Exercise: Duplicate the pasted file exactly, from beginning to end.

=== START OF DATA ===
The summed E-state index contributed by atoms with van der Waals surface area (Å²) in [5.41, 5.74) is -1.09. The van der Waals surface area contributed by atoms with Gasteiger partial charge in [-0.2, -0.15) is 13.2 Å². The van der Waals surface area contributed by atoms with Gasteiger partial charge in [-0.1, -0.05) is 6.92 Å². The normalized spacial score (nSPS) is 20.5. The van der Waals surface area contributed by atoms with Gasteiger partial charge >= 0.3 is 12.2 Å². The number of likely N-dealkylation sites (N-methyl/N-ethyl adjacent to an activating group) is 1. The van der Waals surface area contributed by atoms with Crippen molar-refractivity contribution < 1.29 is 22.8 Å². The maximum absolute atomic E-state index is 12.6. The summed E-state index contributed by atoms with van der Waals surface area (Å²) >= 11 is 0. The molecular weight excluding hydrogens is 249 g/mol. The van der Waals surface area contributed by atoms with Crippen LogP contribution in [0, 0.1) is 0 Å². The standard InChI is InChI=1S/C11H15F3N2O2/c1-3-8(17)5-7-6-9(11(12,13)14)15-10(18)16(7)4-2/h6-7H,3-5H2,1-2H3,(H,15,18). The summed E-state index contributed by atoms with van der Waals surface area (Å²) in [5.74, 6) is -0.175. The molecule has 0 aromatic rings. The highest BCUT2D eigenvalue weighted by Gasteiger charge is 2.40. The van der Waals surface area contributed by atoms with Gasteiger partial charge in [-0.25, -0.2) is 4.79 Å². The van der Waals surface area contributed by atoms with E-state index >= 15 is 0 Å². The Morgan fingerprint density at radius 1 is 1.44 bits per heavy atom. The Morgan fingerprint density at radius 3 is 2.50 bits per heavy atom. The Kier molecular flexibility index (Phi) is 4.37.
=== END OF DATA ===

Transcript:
The summed E-state index contributed by atoms with van der Waals surface area (Å²) in [5.41, 5.74) is -1.09. The van der Waals surface area contributed by atoms with Gasteiger partial charge in [-0.2, -0.15) is 13.2 Å². The van der Waals surface area contributed by atoms with Gasteiger partial charge in [-0.1, -0.05) is 6.92 Å². The normalized spacial score (nSPS) is 20.5. The van der Waals surface area contributed by atoms with Gasteiger partial charge >= 0.3 is 12.2 Å². The number of likely N-dealkylation sites (N-methyl/N-ethyl adjacent to an activating group) is 1. The van der Waals surface area contributed by atoms with Crippen molar-refractivity contribution < 1.29 is 22.8 Å². The maximum absolute atomic E-state index is 12.6. The summed E-state index contributed by atoms with van der Waals surface area (Å²) >= 11 is 0. The molecular weight excluding hydrogens is 249 g/mol. The van der Waals surface area contributed by atoms with Crippen LogP contribution in [0, 0.1) is 0 Å². The standard InChI is InChI=1S/C11H15F3N2O2/c1-3-8(17)5-7-6-9(11(12,13)14)15-10(18)16(7)4-2/h6-7H,3-5H2,1-2H3,(H,15,18). The summed E-state index contributed by atoms with van der Waals surface area (Å²) in [5.74, 6) is -0.175. The molecule has 0 aromatic rings. The highest BCUT2D eigenvalue weighted by Gasteiger charge is 2.40. The van der Waals surface area contributed by atoms with Gasteiger partial charge in [-0.25, -0.2) is 4.79 Å². The van der Waals surface area contributed by atoms with E-state index >= 15 is 0 Å². The Morgan fingerprint density at radius 1 is 1.44 bits per heavy atom. The Morgan fingerprint density at radius 3 is 2.50 bits per heavy atom. The Kier molecular flexibility index (Phi) is 4.37.